Little changed for UK businesses from a tax perspective when the UK left the EU on January 31, 2020. Under the terms of the Withdrawal Act 2018 (as amended by the Withdrawal Agreement Act 2020), during the transition period which ran until 11pm on December 31, 2020, most EU tax law continued to apply to the UK as if it were still an EU member state. The UK continued to be within the EU VAT regime, customs union and single market and the UK courts continued to be able to make references to the CJEU. From January 1, the UK has moved out of the transition period into a new relationship governed by the terms of the Trade and Cooperation Agreement (the “TCA”).
The Withdrawal Agreement Act includes a Protocol on Ireland/Northern Ireland, which sets out the arrangements required to avoid a hard border in Ireland. This provides that Northern Ireland will remain part of the UK's customs territory and the UK's VAT area but also requires Northern Ireland to remain aligned to EU single market and customs rules (for goods, but not services).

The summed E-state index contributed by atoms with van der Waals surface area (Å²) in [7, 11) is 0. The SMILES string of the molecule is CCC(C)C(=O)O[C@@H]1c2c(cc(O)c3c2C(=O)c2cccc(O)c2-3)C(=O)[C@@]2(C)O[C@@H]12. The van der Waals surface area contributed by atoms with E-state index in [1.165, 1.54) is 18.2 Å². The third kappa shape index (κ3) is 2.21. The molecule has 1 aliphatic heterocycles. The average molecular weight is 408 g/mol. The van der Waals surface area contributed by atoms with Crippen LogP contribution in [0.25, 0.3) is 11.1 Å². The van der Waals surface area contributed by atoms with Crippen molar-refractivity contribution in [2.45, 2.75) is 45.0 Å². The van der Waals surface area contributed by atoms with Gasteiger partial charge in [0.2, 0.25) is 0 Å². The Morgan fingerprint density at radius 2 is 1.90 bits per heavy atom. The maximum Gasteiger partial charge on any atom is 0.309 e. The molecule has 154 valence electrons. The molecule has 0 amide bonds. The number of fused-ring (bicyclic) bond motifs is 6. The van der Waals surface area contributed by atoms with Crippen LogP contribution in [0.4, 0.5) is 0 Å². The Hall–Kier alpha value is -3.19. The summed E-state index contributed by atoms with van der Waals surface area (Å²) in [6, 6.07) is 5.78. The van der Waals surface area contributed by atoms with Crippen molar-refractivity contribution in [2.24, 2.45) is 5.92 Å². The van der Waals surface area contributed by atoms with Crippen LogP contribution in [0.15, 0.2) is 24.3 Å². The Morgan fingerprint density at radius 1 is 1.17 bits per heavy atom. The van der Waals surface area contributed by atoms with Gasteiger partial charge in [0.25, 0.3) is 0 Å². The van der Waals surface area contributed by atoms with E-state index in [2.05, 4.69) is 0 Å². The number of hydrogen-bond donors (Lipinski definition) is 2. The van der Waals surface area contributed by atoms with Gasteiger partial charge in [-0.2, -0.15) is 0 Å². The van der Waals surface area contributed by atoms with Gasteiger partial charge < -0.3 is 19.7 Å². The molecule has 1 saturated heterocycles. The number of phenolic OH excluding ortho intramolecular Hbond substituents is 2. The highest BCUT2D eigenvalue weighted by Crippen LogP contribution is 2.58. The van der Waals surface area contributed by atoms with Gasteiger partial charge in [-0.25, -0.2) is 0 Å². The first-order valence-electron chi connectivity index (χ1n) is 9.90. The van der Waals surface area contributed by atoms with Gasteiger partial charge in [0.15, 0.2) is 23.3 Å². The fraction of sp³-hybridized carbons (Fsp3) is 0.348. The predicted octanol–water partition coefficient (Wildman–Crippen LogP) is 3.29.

VAT - how will Brexit affect VAT?
The legislation implementing VAT in the UK is a mixture of European and domestic and much of the case law derives from litigation in the domestic courts of other EU member states. VAT accounts for around a fifth of the UK’s tax revenue and the Government confirmed early on that the UK would continue to run a VAT system after it left the EU in substantially the same form and has now implemented secondary legislation where necessary to enable this. UK VAT law as it applies to UK (rather than cross-border) activities is likely to continue to apply in its current form initially, with the potential for some specific changes, e.g. on the scope of zero and reduced rates.
The UK as a Third Country